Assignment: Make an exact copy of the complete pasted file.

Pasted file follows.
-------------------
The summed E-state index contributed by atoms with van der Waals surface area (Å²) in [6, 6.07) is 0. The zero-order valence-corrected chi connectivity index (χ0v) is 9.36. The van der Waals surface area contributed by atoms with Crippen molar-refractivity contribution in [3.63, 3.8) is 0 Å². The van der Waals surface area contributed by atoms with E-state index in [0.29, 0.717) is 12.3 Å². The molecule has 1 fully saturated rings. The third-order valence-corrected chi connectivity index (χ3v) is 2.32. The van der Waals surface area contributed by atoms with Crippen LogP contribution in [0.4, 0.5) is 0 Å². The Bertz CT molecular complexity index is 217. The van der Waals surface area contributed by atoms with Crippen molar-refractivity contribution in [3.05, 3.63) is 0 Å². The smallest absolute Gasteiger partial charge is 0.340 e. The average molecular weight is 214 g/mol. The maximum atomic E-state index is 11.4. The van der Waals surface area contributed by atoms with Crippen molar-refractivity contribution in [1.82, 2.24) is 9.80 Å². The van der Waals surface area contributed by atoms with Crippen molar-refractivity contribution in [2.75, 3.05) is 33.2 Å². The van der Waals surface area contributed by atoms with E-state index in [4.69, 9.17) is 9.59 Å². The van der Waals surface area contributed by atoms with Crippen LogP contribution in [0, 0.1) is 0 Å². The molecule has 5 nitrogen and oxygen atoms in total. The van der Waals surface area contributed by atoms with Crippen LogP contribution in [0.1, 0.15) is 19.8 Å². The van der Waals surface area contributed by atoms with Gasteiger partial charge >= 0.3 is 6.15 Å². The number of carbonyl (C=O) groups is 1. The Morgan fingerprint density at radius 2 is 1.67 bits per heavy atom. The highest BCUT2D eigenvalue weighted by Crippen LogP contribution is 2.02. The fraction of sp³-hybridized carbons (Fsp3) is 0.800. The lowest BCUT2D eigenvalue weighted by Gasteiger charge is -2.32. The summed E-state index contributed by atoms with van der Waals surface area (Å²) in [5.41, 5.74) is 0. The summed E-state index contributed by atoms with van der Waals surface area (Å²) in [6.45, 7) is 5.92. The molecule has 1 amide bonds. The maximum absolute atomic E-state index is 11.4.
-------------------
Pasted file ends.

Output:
The summed E-state index contributed by atoms with van der Waals surface area (Å²) in [6, 6.07) is 0. The zero-order valence-corrected chi connectivity index (χ0v) is 9.36. The van der Waals surface area contributed by atoms with Crippen molar-refractivity contribution in [3.63, 3.8) is 0 Å². The van der Waals surface area contributed by atoms with E-state index in [0.29, 0.717) is 12.3 Å². The molecule has 1 fully saturated rings. The third-order valence-corrected chi connectivity index (χ3v) is 2.32. The van der Waals surface area contributed by atoms with Crippen LogP contribution in [0.4, 0.5) is 0 Å². The Bertz CT molecular complexity index is 217. The van der Waals surface area contributed by atoms with Crippen molar-refractivity contribution in [3.05, 3.63) is 0 Å². The smallest absolute Gasteiger partial charge is 0.340 e. The average molecular weight is 214 g/mol. The maximum atomic E-state index is 11.4. The van der Waals surface area contributed by atoms with Crippen molar-refractivity contribution in [1.82, 2.24) is 9.80 Å². The van der Waals surface area contributed by atoms with Crippen molar-refractivity contribution in [2.75, 3.05) is 33.2 Å². The van der Waals surface area contributed by atoms with E-state index in [4.69, 9.17) is 9.59 Å². The van der Waals surface area contributed by atoms with Crippen LogP contribution in [0, 0.1) is 0 Å². The molecule has 5 nitrogen and oxygen atoms in total. The van der Waals surface area contributed by atoms with Crippen LogP contribution in [0.1, 0.15) is 19.8 Å². The van der Waals surface area contributed by atoms with Gasteiger partial charge >= 0.3 is 6.15 Å². The number of carbonyl (C=O) groups is 1. The Morgan fingerprint density at radius 2 is 1.67 bits per heavy atom. The highest BCUT2D eigenvalue weighted by Crippen LogP contribution is 2.02. The fraction of sp³-hybridized carbons (Fsp3) is 0.800. The lowest BCUT2D eigenvalue weighted by Gasteiger charge is -2.32. The summed E-state index contributed by atoms with van der Waals surface area (Å²) in [5.41, 5.74) is 0. The summed E-state index contributed by atoms with van der Waals surface area (Å²) in [6.45, 7) is 5.92. The molecule has 1 amide bonds. The maximum absolute atomic E-state index is 11.4.